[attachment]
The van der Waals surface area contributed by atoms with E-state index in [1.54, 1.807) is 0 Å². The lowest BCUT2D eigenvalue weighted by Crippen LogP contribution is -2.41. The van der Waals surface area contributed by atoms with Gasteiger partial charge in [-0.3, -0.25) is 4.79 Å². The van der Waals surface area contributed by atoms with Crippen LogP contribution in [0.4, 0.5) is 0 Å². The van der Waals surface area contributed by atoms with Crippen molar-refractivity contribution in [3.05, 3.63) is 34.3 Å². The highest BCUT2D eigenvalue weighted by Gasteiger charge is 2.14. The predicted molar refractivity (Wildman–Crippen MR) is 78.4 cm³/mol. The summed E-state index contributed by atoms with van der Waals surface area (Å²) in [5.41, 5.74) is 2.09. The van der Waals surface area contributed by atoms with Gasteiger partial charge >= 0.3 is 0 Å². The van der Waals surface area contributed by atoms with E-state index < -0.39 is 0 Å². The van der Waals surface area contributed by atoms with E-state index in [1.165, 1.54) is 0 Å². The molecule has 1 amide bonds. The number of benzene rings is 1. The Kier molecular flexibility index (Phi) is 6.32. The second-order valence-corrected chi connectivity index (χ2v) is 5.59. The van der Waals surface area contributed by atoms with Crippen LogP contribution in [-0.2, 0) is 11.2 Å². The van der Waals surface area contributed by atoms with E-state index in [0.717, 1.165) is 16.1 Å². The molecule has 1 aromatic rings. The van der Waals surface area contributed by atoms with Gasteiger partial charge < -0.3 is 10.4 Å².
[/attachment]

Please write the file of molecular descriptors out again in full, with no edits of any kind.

The van der Waals surface area contributed by atoms with E-state index in [1.54, 1.807) is 0 Å². The lowest BCUT2D eigenvalue weighted by Crippen LogP contribution is -2.41. The van der Waals surface area contributed by atoms with Gasteiger partial charge in [-0.3, -0.25) is 4.79 Å². The van der Waals surface area contributed by atoms with Crippen LogP contribution in [0.4, 0.5) is 0 Å². The van der Waals surface area contributed by atoms with Crippen molar-refractivity contribution in [3.05, 3.63) is 34.3 Å². The highest BCUT2D eigenvalue weighted by Gasteiger charge is 2.14. The predicted molar refractivity (Wildman–Crippen MR) is 78.4 cm³/mol. The summed E-state index contributed by atoms with van der Waals surface area (Å²) in [5.41, 5.74) is 2.09. The van der Waals surface area contributed by atoms with Gasteiger partial charge >= 0.3 is 0 Å². The van der Waals surface area contributed by atoms with E-state index < -0.39 is 0 Å². The van der Waals surface area contributed by atoms with E-state index in [1.165, 1.54) is 0 Å². The molecule has 1 amide bonds. The number of benzene rings is 1. The Kier molecular flexibility index (Phi) is 6.32. The second-order valence-corrected chi connectivity index (χ2v) is 5.59. The van der Waals surface area contributed by atoms with Crippen LogP contribution in [-0.2, 0) is 11.2 Å². The van der Waals surface area contributed by atoms with E-state index in [0.717, 1.165) is 16.1 Å². The molecule has 1 aromatic rings. The van der Waals surface area contributed by atoms with Gasteiger partial charge < -0.3 is 10.4 Å².